Hutchison pitched seven sparkling innings, combining with Aaron Sanchez on a one-hitter, and Jose Bautista homered for the fourth straight game to lead the Toronto Blue Jays over the Yankees 2-0 on Saturday.
"I felt the best I have all year," Hutchison said.
Mark Teixeira's fourth-inning double was the only hit allowed by the Blue Jays. Hutchison (9-11) struck out nine and walked two.
"It's tough to get better than he was today," Toronto manager John Gibbons said.
In four previous starts against New York this season, Hutchison had posted a 7.08 ERA while allowing 24 hits, including three homers, in 20 1/3 innings.
"He threw the ball really well," Yankees manager Joe Girardi said. "He's got some pretty good stuff and today we weren't able to figure him out."
Yankees catcher Brian McCann said Hutchison's location was vastly better than in previous meetings.
"He put the ball wherever he wanted," McCann said.
Sanchez retired all six batters he faced for his first major league save as the Blue Jays (68-67) improved to 8-17 in August. They avoided falling below .500 for the first time since May 14, when they were 20-21.
"It was a big win for us today," Sanchez said. "Hutch threw one heck of a game and I just happened to be on the end of it."
Bautista hit a two-out, two-run homer off Michael Pineda (3-3) in the first. It's the second time in his career Bautista has connected in four consecutive games. He also did it from Sept. 28 to Oct. 2, 2009.
Hutchison retired his first 11 batters before hitting Carlos Beltran with a pitch in the fourth. Teixeira doubled before McCann was also hit by a pitch to load the bases for Martin Prado, who flied out.
"Good swing by Prado," Girardi said. "He just missed it."
Pineda gave up a season-high seven hits in six innings, losing for the first time since April 23 at Boston. He walked none and struck out three.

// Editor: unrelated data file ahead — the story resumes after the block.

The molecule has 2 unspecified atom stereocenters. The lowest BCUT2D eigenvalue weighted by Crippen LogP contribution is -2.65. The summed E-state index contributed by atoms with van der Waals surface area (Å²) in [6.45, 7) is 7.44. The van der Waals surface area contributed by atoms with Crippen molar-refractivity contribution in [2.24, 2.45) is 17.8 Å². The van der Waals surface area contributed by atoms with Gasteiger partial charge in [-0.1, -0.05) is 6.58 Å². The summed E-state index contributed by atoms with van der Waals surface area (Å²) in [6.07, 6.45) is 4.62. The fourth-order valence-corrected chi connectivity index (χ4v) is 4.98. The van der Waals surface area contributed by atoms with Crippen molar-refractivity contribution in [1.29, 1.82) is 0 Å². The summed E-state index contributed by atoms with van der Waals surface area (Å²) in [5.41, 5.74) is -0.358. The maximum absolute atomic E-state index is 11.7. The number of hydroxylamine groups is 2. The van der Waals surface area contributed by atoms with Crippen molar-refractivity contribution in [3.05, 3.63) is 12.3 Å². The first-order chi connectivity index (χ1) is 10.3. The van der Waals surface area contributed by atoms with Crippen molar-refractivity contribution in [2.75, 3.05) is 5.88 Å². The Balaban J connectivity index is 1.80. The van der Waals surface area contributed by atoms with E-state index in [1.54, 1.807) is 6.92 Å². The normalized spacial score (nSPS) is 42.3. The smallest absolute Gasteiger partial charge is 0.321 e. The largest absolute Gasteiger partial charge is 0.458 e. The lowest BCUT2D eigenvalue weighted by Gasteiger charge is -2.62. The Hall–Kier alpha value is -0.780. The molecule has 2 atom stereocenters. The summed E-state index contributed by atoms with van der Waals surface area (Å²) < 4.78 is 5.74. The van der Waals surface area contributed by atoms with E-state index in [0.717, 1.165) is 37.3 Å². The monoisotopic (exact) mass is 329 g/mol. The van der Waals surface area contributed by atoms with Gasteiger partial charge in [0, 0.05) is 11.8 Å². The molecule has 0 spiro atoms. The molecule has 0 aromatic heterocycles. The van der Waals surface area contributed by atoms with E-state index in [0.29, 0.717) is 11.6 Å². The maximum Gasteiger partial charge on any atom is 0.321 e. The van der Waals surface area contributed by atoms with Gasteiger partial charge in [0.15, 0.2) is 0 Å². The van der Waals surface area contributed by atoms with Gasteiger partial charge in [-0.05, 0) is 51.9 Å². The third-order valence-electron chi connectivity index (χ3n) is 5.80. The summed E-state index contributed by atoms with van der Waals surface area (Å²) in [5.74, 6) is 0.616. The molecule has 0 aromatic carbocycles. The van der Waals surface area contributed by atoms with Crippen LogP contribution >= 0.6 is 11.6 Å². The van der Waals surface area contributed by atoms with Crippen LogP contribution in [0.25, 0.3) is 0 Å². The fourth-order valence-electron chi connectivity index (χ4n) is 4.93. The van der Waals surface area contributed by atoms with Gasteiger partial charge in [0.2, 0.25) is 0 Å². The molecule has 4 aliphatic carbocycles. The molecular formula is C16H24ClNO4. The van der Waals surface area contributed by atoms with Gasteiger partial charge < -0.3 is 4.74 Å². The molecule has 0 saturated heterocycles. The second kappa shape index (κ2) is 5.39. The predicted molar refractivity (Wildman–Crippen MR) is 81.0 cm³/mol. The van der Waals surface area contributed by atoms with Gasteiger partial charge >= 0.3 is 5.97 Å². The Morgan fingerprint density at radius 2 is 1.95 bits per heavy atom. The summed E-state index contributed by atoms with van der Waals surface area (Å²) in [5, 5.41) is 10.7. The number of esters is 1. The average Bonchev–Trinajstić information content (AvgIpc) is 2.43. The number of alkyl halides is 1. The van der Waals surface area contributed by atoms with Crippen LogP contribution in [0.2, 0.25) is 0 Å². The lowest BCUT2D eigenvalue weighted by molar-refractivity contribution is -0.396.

CATCH OF THE DAY
Blue Jays OF Kevin Pillar, who made a sensational, diving catch in center to retire McCann in the fourth inning Friday, opened Saturday's game with an almost identical catch on Brett Gardner's sinking liner.
CABRERA COMES THROUGH
Batting third for the 10th time this season, Melky Cabrera snapped an 0-for-13 slump with a single in the sixth. Cabrera came in having failed to get a hit in back-to-back games for just the third time this season. He also went hitless June 14 and 15, and June 28 and 29. Cabrera's 168 hits this season are the most by a Toronto player since 2009, when Aaron Hill had 195.
Yankees: CF Jacoby Ellsbury (sore left ankle) was held out of the lineup. Ellsbury was injured when he slid into Toronto catcher Dioner Navarro in the ninth inning Friday. Optimistic about Ellsbury's status before the game, Girardi sounded markedly different afterward. "I'd be really shocked if he played tomorrow," Girardi said, suggesting a longer absence was a possibility.
Blue Jays: RHP Brandon Morrow's rehab appearance at Triple-A Buffalo on Saturday night will make him the 73rd player used by the Bisons this season, two shy of the International League record set by Norfolk in 2012.
Yankees RHP Brandon McCarthy (5-3) faces LHP J.A. Happ (8-8) in Sunday's series finale. McCarthy has a 1.88 ERA in seven daytime starts this season, compared to 5.03 in 20 night starts. Happ is 0-3 with a 4.04 ERA in his past six starts.
Nationals second baseman Daniel Murphy isn't sure if he'll be ready in time for Opening Day after having offseason debridement and microfracture surgery on his right knee.
Cubs catcher Willson Contreras joins a growing chorus of players concerned about baseball's new limit on mound visits.
David Price's pitch to J.D. Martinez: You will 'love the guys' in the clubhouse, but prepare to be booed
David Price told USA Today Sports that part of his recruiting pitch for J.D. Martinez to join the Red Sox was "he will love the guys here in this clubhouse, but also told him he'll get booed."
New Padres first basemen Eric Hosmer talks about having pride in continuing the legacy of Yordano Ventura.
New San Diego first baseman Eric Hosmer is looking forward to helping younger players reach their full potential.
New York Yankees manager Aaron Boone explains why he does not plan on playing either Aaron Judge or Giancarlo Stanton at first base.